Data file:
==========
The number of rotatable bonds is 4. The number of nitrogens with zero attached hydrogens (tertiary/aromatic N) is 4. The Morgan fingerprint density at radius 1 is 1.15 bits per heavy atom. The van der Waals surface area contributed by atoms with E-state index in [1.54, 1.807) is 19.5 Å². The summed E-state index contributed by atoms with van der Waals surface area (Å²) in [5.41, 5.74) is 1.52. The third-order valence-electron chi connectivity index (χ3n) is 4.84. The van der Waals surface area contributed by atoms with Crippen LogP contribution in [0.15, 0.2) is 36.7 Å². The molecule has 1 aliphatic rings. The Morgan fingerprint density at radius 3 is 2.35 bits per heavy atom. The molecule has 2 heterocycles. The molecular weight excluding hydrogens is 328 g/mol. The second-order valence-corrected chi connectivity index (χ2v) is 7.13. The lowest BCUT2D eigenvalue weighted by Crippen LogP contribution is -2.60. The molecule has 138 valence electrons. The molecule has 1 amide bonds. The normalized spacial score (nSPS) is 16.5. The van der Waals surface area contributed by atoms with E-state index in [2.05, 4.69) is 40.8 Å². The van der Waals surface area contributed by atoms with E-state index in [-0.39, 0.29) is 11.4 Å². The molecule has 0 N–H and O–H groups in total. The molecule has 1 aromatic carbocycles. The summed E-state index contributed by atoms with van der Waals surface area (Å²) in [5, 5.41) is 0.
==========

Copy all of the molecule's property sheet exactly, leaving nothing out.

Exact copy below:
The number of rotatable bonds is 4. The number of nitrogens with zero attached hydrogens (tertiary/aromatic N) is 4. The Morgan fingerprint density at radius 1 is 1.15 bits per heavy atom. The van der Waals surface area contributed by atoms with E-state index in [1.54, 1.807) is 19.5 Å². The summed E-state index contributed by atoms with van der Waals surface area (Å²) in [5.41, 5.74) is 1.52. The third-order valence-electron chi connectivity index (χ3n) is 4.84. The van der Waals surface area contributed by atoms with Crippen LogP contribution in [0.15, 0.2) is 36.7 Å². The molecule has 1 aliphatic rings. The Morgan fingerprint density at radius 3 is 2.35 bits per heavy atom. The molecule has 2 heterocycles. The molecular weight excluding hydrogens is 328 g/mol. The second-order valence-corrected chi connectivity index (χ2v) is 7.13. The lowest BCUT2D eigenvalue weighted by Crippen LogP contribution is -2.60. The molecule has 138 valence electrons. The molecule has 1 amide bonds. The normalized spacial score (nSPS) is 16.5. The van der Waals surface area contributed by atoms with E-state index in [2.05, 4.69) is 40.8 Å². The van der Waals surface area contributed by atoms with E-state index in [-0.39, 0.29) is 11.4 Å². The molecule has 0 N–H and O–H groups in total. The molecule has 1 aromatic carbocycles. The summed E-state index contributed by atoms with van der Waals surface area (Å²) in [5, 5.41) is 0.